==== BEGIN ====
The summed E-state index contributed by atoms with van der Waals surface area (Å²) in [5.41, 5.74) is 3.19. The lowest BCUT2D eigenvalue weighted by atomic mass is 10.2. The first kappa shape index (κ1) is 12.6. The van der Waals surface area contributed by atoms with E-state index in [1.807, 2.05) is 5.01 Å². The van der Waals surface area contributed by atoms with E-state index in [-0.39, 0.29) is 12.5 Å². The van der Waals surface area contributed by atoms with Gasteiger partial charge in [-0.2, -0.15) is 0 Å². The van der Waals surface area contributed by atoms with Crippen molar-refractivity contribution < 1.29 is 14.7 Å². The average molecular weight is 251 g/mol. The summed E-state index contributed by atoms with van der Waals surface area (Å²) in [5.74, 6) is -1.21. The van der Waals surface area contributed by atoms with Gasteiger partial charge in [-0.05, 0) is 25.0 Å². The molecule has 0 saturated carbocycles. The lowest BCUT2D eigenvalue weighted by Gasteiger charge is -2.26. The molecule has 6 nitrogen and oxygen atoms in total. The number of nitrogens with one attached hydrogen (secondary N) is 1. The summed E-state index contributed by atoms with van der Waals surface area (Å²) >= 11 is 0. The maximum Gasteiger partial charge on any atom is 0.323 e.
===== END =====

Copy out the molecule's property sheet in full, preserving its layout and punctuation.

The summed E-state index contributed by atoms with van der Waals surface area (Å²) in [5.41, 5.74) is 3.19. The lowest BCUT2D eigenvalue weighted by atomic mass is 10.2. The first kappa shape index (κ1) is 12.6. The van der Waals surface area contributed by atoms with E-state index in [1.807, 2.05) is 5.01 Å². The van der Waals surface area contributed by atoms with E-state index in [-0.39, 0.29) is 12.5 Å². The van der Waals surface area contributed by atoms with Gasteiger partial charge in [-0.2, -0.15) is 0 Å². The van der Waals surface area contributed by atoms with Crippen molar-refractivity contribution < 1.29 is 14.7 Å². The average molecular weight is 251 g/mol. The summed E-state index contributed by atoms with van der Waals surface area (Å²) in [5.74, 6) is -1.21. The van der Waals surface area contributed by atoms with Gasteiger partial charge in [-0.05, 0) is 25.0 Å². The molecule has 0 saturated carbocycles. The lowest BCUT2D eigenvalue weighted by Gasteiger charge is -2.26. The molecule has 6 nitrogen and oxygen atoms in total. The number of nitrogens with one attached hydrogen (secondary N) is 1. The summed E-state index contributed by atoms with van der Waals surface area (Å²) >= 11 is 0. The maximum Gasteiger partial charge on any atom is 0.323 e.